Although the Chickahominy yard was ably led and with copious old growth timber at their disposal the lack of manpower persisted. Maxwell reported to Virginia’s Gov. Jefferson that in outfitting two vessels they relied on volunteers.3 In the same letter to the governor, Maxwell noted that the term of service for the crew of the Jefferson expired and he was “detaining them Against their will.” Despite setbacks and the shortage of able bodies the shipyard kept Virginia float.
The information available in the papers of Williamsburg Public Store and the Calendar of State Papers provides a snapshot into the day-to-day operations in the naval yard.4 However, a letter written in February 1781 provides the best insight into the effectiveness of the operation. Capt. Beesly Edgar Joel wrote Gov. Jefferson from Williamsburg commenting that the Dragon (a much better name) was under water rendering it, obviously, unfit for service. Within five days it was floating and on day six was sailing down the James River.5 In an era obviously devoid of pneumatic lifts this quick turnaround speaks volumes as to the facility’s capabilities despite its handicaps.
Maxwell’s operation at the Navy Yard grew slightly by March 1781 as the state prepared for what was certain to be an intense spring campaign. Maxwell reported that he had 96 guns with the majority being four pounders but lamented that his full compliment of sailors should be 590 whereas he had 78 men to staff 7 ships. Two additional ships were ready but had no crew to speak of while 4 of his operable boats had less than 10 men serving on them.6 This would have to suffice.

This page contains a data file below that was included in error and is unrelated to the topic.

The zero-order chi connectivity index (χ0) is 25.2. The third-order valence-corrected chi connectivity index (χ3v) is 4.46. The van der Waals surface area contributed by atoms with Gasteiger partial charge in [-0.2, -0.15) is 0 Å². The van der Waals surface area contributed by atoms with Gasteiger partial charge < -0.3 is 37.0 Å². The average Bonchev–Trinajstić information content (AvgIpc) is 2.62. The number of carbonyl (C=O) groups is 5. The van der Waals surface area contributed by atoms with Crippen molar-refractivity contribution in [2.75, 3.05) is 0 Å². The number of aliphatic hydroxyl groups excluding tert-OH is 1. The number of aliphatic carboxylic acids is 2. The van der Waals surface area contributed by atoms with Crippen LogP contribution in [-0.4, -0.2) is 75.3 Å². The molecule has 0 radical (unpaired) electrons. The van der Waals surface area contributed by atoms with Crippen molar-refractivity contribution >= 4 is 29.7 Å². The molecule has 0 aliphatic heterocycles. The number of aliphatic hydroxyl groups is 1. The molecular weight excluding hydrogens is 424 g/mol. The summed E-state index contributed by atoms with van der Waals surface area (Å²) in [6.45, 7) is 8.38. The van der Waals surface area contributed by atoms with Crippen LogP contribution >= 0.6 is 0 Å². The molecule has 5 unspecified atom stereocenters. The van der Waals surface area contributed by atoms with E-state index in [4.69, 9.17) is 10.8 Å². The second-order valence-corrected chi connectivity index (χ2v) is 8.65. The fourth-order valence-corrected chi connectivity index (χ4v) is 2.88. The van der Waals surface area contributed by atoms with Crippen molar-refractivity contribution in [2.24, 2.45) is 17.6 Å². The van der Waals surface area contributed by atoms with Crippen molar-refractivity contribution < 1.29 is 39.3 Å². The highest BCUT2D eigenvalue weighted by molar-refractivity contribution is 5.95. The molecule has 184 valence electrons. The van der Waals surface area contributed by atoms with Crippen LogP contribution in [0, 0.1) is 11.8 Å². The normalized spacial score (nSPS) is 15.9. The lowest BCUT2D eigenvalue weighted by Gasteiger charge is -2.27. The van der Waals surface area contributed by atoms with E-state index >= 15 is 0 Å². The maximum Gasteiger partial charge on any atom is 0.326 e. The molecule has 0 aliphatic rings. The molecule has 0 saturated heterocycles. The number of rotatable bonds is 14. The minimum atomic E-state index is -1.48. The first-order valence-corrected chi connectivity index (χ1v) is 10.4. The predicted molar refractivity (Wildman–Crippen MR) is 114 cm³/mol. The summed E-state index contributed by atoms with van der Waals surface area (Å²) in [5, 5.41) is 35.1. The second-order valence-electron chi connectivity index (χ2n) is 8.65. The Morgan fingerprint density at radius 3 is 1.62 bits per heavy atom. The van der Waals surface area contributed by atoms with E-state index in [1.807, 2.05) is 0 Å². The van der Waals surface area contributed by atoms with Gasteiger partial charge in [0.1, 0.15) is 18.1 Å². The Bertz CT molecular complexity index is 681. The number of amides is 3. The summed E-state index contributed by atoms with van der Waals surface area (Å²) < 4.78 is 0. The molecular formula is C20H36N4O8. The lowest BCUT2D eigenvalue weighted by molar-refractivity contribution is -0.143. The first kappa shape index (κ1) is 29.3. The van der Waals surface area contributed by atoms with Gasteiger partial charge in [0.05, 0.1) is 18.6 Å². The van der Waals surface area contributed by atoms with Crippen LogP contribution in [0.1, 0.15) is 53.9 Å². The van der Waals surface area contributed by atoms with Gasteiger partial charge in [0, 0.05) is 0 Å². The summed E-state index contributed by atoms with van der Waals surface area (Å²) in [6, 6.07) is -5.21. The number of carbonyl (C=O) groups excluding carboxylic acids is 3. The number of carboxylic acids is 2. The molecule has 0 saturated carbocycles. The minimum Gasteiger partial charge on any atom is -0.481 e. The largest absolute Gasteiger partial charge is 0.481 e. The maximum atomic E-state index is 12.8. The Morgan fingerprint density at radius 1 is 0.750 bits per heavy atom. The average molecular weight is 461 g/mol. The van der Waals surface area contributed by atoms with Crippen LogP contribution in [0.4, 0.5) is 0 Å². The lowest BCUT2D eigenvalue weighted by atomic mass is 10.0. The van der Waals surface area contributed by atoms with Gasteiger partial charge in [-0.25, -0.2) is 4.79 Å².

That same month, reports flooded into Richmond from various points near the Chesapeake Bay that British reinforcements had arrived in Portsmouth to support Arnold. Within a few short days various Virginia arsenals, warehouses, and even shipyards were being instructed to police up their men and materials and move them west out of the possible path of destruction. Virginia could not afford another disastrous raid like the one they experienced in January.
As predicted, British Gen. Phillips left Portsmouth on April 18th, with over two dozen boats and approximately 2,000 men. It happened quickly. Virginian Rodham Kenner recalled their retreat as Phillips combined force sailed west up the James River.
“the whole of our little fleet which was in this part of the Bay was driven up James River a much Superior British force, and into the Chickahominy River to what was called the Ship Yard: whilst our little fleet composed of the following Vessels to wit the Ship Dragon, the Brigg Jefferson and the Thetis a 36 gun Ship”7